Tuesday, July 31, 2012

2012, 9th – 22nd July: Riobamba for Volcán Chimborazo & Quito Again - Ecuador

Chimborazo is a great hunk of a mountain (well an extinct volcano to be exact) that forms an imposing sight for many miles. The Andean plateau rises from its typical 2500 metres up to around 3800 metres closer to the mountain, with the mighty volcán rising a further 2.5 km (1.6 miles) up from there. It is therefore not surprising that the mountain has legendary status in the region – in fact, the nearest city of Riobamba is the capital of the Ecuadorian province name after the volcán. Even though Riobamba is 40 km or so from the mountain, it is clearly visible from the city and is a majestic part of the landscape.

For the full complement of photos corresponding to this blog entry, use the following link to the set of photos in my Flickr pages:

The height of the principal summit is 6310 metres (20,702 feet / 3.92 miles), and it was these statistics that got me dreaming some time back of a Chimborazo ascent - primarily because it would allow me to surpass two numerical thresholds; 6000 metres and 20,000 feet. It was with a degree of trepidation that I set out on this mission because I know that my body is not one of the best when at high altitude. Challenges are all relative, so while Chimborazo is neither super high or very technical, to make a climb to a summit where the air pressure is 450 mbar (my estimate) was a personal challenge (it is 1013 mbar at sea level).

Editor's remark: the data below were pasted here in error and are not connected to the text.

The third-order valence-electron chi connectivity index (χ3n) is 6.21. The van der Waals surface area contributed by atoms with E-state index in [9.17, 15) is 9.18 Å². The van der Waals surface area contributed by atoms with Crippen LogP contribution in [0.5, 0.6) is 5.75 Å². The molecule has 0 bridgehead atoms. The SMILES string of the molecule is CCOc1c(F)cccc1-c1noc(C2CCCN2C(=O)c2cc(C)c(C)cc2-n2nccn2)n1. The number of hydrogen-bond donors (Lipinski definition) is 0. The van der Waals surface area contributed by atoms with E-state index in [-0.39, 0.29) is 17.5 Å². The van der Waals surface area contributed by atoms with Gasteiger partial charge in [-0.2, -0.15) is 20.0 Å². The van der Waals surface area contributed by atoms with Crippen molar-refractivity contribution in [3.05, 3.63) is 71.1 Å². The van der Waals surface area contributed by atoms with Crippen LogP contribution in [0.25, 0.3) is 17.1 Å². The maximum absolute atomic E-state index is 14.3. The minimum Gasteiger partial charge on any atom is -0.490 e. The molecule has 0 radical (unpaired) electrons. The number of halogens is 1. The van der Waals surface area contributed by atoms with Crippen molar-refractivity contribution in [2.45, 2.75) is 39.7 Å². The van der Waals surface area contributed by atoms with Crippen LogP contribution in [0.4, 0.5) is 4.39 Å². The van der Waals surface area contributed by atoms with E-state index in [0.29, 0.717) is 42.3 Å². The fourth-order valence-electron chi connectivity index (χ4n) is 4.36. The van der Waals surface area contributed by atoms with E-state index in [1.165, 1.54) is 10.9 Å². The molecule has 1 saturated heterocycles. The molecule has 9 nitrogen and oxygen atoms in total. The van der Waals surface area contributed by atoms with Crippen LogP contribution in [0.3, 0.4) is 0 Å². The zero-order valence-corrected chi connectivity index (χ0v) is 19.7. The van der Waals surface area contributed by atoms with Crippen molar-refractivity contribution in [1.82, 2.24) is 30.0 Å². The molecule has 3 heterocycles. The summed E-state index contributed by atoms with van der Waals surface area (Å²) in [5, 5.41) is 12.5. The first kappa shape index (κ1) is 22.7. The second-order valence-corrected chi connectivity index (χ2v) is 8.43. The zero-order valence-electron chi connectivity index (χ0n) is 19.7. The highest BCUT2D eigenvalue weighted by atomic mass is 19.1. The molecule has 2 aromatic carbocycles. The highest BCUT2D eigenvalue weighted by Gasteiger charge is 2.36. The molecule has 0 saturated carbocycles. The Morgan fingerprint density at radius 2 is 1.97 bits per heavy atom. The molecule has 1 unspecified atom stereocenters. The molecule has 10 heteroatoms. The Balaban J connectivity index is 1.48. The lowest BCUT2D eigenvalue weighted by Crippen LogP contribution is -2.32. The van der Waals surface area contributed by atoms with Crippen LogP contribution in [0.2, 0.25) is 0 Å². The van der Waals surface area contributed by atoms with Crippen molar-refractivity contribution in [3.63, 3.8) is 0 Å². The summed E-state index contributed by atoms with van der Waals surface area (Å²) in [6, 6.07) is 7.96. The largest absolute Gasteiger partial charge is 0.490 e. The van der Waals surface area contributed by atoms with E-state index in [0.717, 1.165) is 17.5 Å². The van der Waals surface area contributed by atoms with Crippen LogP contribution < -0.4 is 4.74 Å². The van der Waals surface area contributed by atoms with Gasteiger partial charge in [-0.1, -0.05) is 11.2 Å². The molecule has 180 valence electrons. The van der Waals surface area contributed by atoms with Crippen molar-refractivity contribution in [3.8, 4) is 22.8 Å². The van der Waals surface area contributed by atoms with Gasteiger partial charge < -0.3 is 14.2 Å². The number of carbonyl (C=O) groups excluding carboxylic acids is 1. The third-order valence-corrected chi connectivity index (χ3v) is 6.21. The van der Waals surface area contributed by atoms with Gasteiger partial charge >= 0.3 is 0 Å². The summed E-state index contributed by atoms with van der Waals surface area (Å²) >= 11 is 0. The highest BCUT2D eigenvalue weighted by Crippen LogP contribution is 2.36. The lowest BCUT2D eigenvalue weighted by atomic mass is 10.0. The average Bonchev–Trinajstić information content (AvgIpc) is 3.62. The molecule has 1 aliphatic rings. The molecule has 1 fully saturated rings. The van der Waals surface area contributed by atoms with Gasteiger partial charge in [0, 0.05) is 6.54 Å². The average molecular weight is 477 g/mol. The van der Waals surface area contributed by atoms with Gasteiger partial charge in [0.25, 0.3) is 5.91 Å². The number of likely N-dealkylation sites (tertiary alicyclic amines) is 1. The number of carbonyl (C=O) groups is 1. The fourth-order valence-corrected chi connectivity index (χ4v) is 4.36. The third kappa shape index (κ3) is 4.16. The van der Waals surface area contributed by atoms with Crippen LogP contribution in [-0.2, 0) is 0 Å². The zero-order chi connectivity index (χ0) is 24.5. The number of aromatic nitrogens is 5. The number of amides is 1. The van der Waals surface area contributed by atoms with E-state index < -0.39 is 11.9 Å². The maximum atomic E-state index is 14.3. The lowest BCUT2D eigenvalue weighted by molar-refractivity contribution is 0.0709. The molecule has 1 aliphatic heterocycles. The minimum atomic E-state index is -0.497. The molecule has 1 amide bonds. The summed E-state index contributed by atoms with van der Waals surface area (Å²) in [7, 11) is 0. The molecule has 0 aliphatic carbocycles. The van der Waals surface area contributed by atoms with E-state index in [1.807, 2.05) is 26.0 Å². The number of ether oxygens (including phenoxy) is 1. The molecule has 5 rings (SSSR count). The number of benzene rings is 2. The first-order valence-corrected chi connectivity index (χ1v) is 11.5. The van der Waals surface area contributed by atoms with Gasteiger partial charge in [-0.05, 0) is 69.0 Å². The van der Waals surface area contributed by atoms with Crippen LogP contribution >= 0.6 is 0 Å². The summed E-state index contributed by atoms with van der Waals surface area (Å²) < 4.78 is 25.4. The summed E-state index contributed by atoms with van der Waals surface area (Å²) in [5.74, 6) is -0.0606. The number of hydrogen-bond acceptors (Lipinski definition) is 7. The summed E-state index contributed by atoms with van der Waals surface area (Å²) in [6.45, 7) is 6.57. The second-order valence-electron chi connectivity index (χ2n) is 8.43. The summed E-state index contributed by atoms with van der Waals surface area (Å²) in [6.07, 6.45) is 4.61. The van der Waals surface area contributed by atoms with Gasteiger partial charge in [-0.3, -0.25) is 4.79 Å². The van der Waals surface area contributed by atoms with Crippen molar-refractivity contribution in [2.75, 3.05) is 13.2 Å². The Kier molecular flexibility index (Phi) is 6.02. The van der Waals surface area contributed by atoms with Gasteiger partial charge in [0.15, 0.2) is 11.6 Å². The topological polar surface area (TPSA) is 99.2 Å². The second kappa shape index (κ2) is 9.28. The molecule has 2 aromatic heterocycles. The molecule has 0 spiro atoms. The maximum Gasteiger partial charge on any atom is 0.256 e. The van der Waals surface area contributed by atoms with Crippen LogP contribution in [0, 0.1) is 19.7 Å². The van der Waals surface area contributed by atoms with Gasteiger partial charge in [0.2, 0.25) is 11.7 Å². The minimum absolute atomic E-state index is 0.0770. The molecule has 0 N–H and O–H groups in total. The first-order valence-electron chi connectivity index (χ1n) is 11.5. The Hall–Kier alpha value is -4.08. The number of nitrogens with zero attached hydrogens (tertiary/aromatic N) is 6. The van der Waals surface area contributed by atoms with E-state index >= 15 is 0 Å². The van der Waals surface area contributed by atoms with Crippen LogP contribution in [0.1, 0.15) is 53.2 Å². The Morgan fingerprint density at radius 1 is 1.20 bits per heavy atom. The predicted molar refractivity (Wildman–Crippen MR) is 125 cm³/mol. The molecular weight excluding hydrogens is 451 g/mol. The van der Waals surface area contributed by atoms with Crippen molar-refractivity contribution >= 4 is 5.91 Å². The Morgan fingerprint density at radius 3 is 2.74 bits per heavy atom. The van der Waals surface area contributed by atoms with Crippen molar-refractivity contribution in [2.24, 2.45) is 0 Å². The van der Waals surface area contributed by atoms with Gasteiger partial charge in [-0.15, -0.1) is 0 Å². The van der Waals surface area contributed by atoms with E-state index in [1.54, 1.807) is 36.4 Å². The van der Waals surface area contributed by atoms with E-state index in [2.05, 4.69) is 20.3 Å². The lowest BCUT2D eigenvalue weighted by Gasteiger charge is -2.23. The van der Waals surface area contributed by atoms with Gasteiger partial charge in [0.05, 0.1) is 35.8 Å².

Chimborazo is not a particularly technical mountain, requiring only crampon and ice axe use and being roped together. However, what made it a challenge for me was the altitude on top of these technical aspects. The physical and mental weakness one can feel at altitude make the technical aspects somewhat more difficult, in the sense that when you are feeling ´out of it´ in the rarefied air it is much more difficult to concentrate on the dangers present and avoid making a mess of your crampon and ice axe techniques. So the challenge was really the combination of factors present. All this is the likely reason why only 20 to 25% of those that Julio guides make it to the summit successfully (Julio is an excellent guide, it is the mountain that is tough).

The Imposing Volcán Chimborazo Beneath a Vast Sky

Volcán Chimborazo in Evening Light - Viewed from Casa Condor

Finding a Mountain Guide

I thought that I would be able to find a mountain guide in Salinas de Bolivar which is a small town located to the south west of Chimborazo. The latter part of the coach journey to there from Quito was spectacular as it traverses a high plateau to the west of the mountain. The plateau reaches a height of 4000 metres and passes close to Chimborazo – what an imposing sight! From the green plateau it rises in greys and reds – capped with the permanent glacier on its summit. It´s puncture of the rich blue sky met with the protests of some clouds that often hug it´s upper reaches.

In typical South American bus journey style, I got off at a junction and waited for collectivo jeep transport from the main road up a misty valley to Salinas de Bolivar. This pleasant small town is set amidst beautiful and green valleys. Some of the older residents show the signs of a lifetime at 3500 metres – the skin of their faces hardened and reddened by the strong sun and dry air at altitude. Their dress is more traditional, with woollen garments to ward off the cold - heavy shawls, skirts and trousers as well as the Trilby style hat at times.

I found only one guide in Salinas, but he was busy. However, he gave the number of a good guide in Riobamba. So after a phone call, off to Riobamba to meet with my guide, Julio. The journey across the plateau to the south of the mountain gave me more vistas of the spectacular Chimborazo.

Julio presented me with two alternatives for the ascent: